Make sure that whoever types your infrequent memos uses alphabetical order. Otherwise, some of your people will go through Freudian agonies as their names rise and fall on the addresses list and they appear to rise and fall in your favour.
Building and Implementing the Balanced Scorecard (the 9-step framework)
There are literally thousands of Balanced Scorecard toolkits and building methodologies, but the 9-step framework designed by Howard Rohm of the Balanced Scorecard Institute, a Strategy Management Group, (US, Washington), was found to be the most relevant, practical and implementable one.
Phase 1: Corporate Scorecard
Step One: Organisational Assessment
Step One of the scorecard building process is about a number of things: to finalise the Balanced Scorecard Plan which will detail, among others, all the teams that will be involved in the designing of the scorecard and the training they will require.
Secondly, Step One involves conducting the organisation assessment of the strategic elements: the mission and vision, SWOT and organisation values.
Thirdly, Step One is also about preparing a change management plan for the organisation, which will entail conducting a change readiness review to determine how ready the organisation is in embarking on such a journey and what needs to be put in place to make it ready, as well as defining communications strategy which will identify the target audience, key messages, media channels, timing, and messengers of the communication. The change management activities will take place throughout each step.
Step Two: Strategy
Step Two (Strategy) is about determining the strategic themes, including strategic results, strategic themes, and perspectives, which are developed to focus attention on the customer needs and their value proposition. The most important element of this step is to ensure that you have unpacked what your customers are looking for from your organisation in terms of function, relationship and image to determine whether you are providing value to your customers.
Step Three: Objectives
Step Three (Objectives) is about determining your organisation’s objectives – that is your organisation’s continuous improvement activities, which should link to your strategic themes, perspectives and strategic results.
Step Four: Strategy Maps
The objectives designed in Step Three are linked in cause-effect relationships to produce a strategy map for each strategic theme. The theme strategy maps are then merged into an overall corporate strategy map that shows how the organisation creates value for its customers and stakeholders.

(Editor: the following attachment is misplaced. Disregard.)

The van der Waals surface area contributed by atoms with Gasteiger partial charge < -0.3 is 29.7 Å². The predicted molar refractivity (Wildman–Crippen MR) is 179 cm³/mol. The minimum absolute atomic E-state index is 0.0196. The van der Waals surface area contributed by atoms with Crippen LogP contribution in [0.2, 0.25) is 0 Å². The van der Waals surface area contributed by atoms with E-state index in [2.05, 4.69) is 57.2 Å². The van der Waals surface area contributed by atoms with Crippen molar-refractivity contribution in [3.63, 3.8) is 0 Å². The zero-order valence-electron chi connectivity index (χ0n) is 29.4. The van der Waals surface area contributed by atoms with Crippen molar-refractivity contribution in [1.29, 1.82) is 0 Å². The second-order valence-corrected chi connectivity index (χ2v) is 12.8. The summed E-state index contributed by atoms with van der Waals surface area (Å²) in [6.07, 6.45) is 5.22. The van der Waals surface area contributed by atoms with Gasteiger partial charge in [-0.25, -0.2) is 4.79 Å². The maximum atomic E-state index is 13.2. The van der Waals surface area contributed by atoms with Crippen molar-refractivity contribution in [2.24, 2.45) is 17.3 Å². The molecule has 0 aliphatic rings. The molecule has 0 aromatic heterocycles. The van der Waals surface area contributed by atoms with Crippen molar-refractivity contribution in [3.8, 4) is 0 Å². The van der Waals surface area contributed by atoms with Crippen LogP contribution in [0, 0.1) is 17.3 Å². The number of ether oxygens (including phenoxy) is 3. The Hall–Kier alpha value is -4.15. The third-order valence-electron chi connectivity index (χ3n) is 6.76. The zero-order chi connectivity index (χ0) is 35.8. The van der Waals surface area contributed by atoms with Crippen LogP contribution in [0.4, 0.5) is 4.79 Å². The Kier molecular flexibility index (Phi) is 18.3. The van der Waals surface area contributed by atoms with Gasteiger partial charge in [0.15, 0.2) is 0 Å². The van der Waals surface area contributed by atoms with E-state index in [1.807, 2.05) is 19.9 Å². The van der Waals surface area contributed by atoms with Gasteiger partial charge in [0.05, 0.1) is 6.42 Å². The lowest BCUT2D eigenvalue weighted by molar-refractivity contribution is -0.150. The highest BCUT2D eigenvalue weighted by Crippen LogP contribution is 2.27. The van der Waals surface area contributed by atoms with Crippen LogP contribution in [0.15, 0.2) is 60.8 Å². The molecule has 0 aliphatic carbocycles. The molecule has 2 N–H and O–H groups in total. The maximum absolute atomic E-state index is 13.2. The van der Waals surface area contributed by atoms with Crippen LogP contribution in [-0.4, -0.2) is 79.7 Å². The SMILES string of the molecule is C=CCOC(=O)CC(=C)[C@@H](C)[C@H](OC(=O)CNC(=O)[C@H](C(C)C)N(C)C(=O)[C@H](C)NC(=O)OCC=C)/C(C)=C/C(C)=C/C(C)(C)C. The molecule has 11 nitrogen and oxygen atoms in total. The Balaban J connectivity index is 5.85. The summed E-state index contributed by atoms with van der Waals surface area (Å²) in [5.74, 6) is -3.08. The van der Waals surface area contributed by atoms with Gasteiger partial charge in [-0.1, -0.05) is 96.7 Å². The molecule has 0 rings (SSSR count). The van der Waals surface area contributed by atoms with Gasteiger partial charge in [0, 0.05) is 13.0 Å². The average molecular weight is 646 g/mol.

Step Five: Performance Measures
In Step Five, the performance measures are developed for strategic objectives. Performance measures should be defined clearly, differentiating the outcome and output measures, as well as the leading measures (future expected performance) and lagging measures (past performance history). In this step, you will also design your performance targets. This might be perceived as the most difficult and confusing step, so it is important that a bit of time is apportioned so that the performance measures will be meaningful.
Step Six: Strategic Initiatives
In Step Six, the strategic initiatives are developed that support the strategic objectives. This is where the projects that have to be undertaken to ensure the success of the organisation (the extent to which the organisation fulfills its mandate or vision) are drafted and assigned. To build accountability throughout the organization, performance measures and strategic initiatives are assigned to owners and documented in data definition tables.
Step Seven: Software and Automation
Step Seven (Software and Automation) involves automating the Balanced Scorecard system, and consists of analysing software options and user requirements to make the most cost-effective software choice for today and to meet enterprise performance information requirements in the future. Automation is purposely put as Step 7 on the 9-step framework, to make sure that the proper emphasis is placed on strategic thinking and strategy development before “software seduction” sets in. Purchasing software too early limits creative strategic thinking, and purchasing software late makes it difficult to sustain momentum of the new system, as performance information reporting utilisation is clearly an early benefit to be captured from the process of building the scorecard system.
Phase 2: Business Unit or Departmental and Individual Scorecards
Step Eight: Cascading
Following the development of the corporate scorecard, Step Eight (Cascading) involves cascading the corporate scorecard throughout the organisation to business and support units. Then team and individual scorecards are developed to link day-to-day work with departmental goals and corporate vision. Cascading is the key to organisation alignment around strategy. Optionally, objectives for customer-facing processes can be integrated into the alignment process to produce linked outcomes and responsibilities throughout the organisation. Performance measures are developed for all objectives at all organisation levels.
As the scorecard management system is cascaded down through the organisation, objectives become more operational and tactical, as do the performance measures. Accountability follows the objectives and measures, as ownership is defined at each level. An emphasis on results and the strategies needed to produce results is communicated throughout the organisation.
Step 9: Evaluation
Step 9 (Evaluation) involves evaluating the success of chosen business strategies. The key question asked is: Were the expected results achieved?
The evaluation step includes the following:
Ensuring that organisational learning and knowledge building are incorporated into planning
Making adjustments to existing service programmes
Adding new programmes if they are more cost effective
Eliminating programmes that are not delivering cost-effective services or meeting customer needs
Linking planning to budgeting
Sustaining the Balanced Scorecard
There is a misconception that once a Balanced Scorecard System has been built and implemented, there will be automatic transformation and buy-in. For the Balanced Scorecard to be successful and for change to occur, the scorecard must be embedded in the management systems. The scorecard must be understood to be a strategic management system as opposed to only a measurement tool. However, to ensure that the implementation of the Balanced Scorecard System will minimise resistance, certain things need to be in place…